For example, here's a video I shot of the lovely Irish landscape - you can see how the motorized slider adds a dynamic motion to the timelapses!
Raspberry Pi computer, the Model B is probably easier to set up and get going, but of you are comfortable with the Model A, then that will work fine. You don't need any USB ports, and once set up, you don't need the Model B's ethernet port. The Model A save you on power, allowing you to run longer timelapses .:)
PiTFT Mini Kit - 2.8" TFT touchscreen for Raspberry Pi
- SD memory card, 4GB or larger.
- A 10-14 volt battery pack.
- You can use a DC-DC converter to give us 5V for the Raspberry Pi. Or just go with a big USB battery pack such as this one.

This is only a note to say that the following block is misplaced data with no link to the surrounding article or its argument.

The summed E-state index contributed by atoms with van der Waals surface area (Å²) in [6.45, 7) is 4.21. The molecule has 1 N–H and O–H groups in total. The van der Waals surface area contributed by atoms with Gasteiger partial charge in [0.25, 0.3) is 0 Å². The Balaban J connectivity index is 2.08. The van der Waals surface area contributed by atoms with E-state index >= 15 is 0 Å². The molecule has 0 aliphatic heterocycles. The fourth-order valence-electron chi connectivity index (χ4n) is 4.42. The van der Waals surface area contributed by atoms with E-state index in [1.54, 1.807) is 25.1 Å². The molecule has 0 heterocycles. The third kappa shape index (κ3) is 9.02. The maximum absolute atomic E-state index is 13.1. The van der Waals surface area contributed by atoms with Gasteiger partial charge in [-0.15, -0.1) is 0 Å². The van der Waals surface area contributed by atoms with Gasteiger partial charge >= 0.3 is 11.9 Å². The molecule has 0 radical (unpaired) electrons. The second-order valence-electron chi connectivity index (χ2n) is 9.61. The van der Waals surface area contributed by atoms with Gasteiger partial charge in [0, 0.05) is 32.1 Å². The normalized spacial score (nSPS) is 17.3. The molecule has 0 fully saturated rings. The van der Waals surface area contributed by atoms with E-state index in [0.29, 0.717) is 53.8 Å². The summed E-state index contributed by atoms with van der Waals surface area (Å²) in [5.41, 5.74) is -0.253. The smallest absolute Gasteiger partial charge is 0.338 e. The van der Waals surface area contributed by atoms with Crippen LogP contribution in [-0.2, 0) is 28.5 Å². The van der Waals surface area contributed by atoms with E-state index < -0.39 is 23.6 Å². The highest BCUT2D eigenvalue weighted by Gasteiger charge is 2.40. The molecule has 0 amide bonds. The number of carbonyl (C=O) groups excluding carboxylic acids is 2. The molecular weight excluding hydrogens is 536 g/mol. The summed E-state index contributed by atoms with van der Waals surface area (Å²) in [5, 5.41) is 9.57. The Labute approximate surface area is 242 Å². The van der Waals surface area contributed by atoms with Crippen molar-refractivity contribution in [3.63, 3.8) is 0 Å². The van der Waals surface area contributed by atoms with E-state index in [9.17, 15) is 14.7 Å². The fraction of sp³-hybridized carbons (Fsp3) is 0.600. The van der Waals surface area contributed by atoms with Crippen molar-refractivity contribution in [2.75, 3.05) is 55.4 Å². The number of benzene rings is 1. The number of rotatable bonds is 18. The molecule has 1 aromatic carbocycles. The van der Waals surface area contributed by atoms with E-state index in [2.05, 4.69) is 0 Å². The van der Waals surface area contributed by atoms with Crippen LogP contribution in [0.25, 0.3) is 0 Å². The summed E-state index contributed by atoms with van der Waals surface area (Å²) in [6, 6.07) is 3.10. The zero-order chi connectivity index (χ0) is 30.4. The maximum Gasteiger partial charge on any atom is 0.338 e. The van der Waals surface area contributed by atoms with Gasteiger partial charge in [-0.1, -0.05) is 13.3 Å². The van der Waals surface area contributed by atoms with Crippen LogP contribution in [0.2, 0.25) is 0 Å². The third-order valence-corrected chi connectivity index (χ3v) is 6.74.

- A Dual H-Bridge motor driver. I used a L298 Motor Driver from eBay but your motor might also be OK with a 1.2A peak L293D
- A couple of NPN transistors and a couple of 1K resistors (for driving the shutter release of the camera.
- 2 DC Connectors, DC Switch, 3.5mm stereo jack socket
Some additional parts, tools and skills are also required: soldering iron and solder for connecting the header to the PiTFT display; some means of holding all the pieces together — could be as simple as a few rubber bands, to a drilled-out plastic electronics enclosure, to an elaborate custom 3D-printed case. This all depends on your available resources. Read through to see what’s involved in the project and come up with ideas along the way.
This guide doesn't cover the building of the time-lapse rail or dolly, for that you can check out David Hunt's blog.